Sunday 26 February 2017 6:59 pm

UK banks' bonus pools have shrunk five per cent over the last year, but bosses' handouts are on the rise

Bonus pools at the UK's big five banks have shrunk five per cent in the last year, but handouts to bosses have almost doubled in the same space of time.

The total bonus pool for HSBC, Lloyds Banking Group, RBS, Standard Chartered and Barclays fell to around £5.6bn for 2016, compared with around £5.9bn in 2015, when calculated on a constant currency basis for those lenders which report in US dollars.

However, bonuses for the men at the helm of the quintet leapt up during the same period, going from £2.4m to £4.7m, an increase of 95 per cent. The 2015 figure includes a bonus of £505,000 paid to Antony Jenkins, who left his role as chief executive of Barclays in July 2015.

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HSBC, which shocked the market last Tuesday when it revealed a 62 per cent drop in pre-tax profits, cut its bonus pool by 12 per cent to slightly over $3bn (£2.4bn), down from $3.5bn in 2015. However, chief executive Stuart Gulliver saw his bonus increase from £1.1m to £1.7m.

On the other hand, Lloyds increased its bonus pool by 11 per cent from £354m to £393m, as the lender reported its profits had more than doubled, thanks to lower payment protection insurance charges. Antonio Horta-Osorio also had his bonus increased from £850,000 to £1.2m.

Lifted profits didn't translate into a boosted bonus pool at every bank. Barclays, which almost tripled its pre-tax profits, revealed it was cutting one per cent from its bonus pool for the year, lowering it to £1.5bn. Chief executive Jes Staley, who joined the bank in December 2015 and received no bonus for that year, was awarded £1.3m.

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Meanwhile, Standard Chartered, which swung back into profit in 2016, boosted its bonus pool by five per cent, taking it from $993m to just over $1bn. Boss Bill Winters, who took up his role in 2015, was awarded a £497,000 bonus, having taken nothing the year before.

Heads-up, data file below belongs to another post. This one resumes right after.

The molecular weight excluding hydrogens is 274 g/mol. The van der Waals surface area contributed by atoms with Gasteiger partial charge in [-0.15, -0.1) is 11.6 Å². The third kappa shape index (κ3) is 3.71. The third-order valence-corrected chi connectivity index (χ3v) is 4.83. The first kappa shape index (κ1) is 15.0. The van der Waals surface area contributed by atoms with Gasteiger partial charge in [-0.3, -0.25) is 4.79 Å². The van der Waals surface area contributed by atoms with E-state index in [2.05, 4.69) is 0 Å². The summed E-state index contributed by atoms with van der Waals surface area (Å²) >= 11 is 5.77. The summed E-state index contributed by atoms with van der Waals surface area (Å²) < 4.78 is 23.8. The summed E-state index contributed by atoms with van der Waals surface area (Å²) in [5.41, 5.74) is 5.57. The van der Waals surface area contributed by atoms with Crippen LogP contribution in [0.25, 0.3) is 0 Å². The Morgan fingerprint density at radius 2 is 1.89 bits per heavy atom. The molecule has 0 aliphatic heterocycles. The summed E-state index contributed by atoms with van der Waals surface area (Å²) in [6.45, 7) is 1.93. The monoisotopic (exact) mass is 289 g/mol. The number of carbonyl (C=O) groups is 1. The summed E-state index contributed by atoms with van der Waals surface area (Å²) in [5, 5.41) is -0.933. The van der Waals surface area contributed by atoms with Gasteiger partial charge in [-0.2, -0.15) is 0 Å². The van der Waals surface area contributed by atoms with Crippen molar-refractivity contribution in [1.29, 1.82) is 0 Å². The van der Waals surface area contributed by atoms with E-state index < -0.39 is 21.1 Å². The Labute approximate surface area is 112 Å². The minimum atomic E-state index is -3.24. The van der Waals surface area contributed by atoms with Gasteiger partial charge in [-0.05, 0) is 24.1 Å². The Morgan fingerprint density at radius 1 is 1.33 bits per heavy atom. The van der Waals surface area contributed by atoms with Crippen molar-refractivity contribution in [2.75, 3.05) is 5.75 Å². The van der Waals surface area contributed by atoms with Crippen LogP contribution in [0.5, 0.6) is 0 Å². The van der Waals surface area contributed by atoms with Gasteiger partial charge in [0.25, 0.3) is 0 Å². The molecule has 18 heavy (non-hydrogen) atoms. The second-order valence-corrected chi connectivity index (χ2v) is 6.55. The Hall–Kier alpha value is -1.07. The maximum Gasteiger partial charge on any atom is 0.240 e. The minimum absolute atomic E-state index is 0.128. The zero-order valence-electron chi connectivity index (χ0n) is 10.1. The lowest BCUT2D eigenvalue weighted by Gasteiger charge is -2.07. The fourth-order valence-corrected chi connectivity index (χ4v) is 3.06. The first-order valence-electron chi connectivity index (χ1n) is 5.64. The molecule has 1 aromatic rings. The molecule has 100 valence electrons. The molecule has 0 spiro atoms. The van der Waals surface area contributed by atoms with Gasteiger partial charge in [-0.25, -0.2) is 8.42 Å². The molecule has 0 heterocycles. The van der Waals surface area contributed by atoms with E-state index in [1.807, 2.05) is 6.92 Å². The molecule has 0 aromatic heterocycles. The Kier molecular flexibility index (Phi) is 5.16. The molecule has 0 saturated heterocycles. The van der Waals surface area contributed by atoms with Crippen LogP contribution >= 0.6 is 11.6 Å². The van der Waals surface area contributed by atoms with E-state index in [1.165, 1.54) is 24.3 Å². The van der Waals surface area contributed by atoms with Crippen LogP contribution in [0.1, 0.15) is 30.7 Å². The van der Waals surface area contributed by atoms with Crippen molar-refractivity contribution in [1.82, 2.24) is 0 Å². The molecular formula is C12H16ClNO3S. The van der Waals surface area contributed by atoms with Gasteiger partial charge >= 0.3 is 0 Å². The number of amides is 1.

RBS, which reported its ninth annual loss in a row last week, revealed it was cutting its bonus eight per cent from £373m to £343m. Chief executive Ross McEwan did not take a bonus in either 2015 or 2016. 

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It's not just UK banks feeling the pinch when it comes to tallying up their bonus pools. In an interview with German newspaper Frankfurter Allgemeine Sonntagszeitung, Deutsche Bank's administrative chief Karl von Rohr revealed the bank's bonus pool this year had been cut "by almost 80 per cent".

The German lender announced last month it would be scrapping the individual bonus proportion of its annual handouts for around a quarter of its staff. Although these workers will still be eligible for a payout from its group pool, it is understood the individual element of the bonuses has historically made up the bulk of the awards.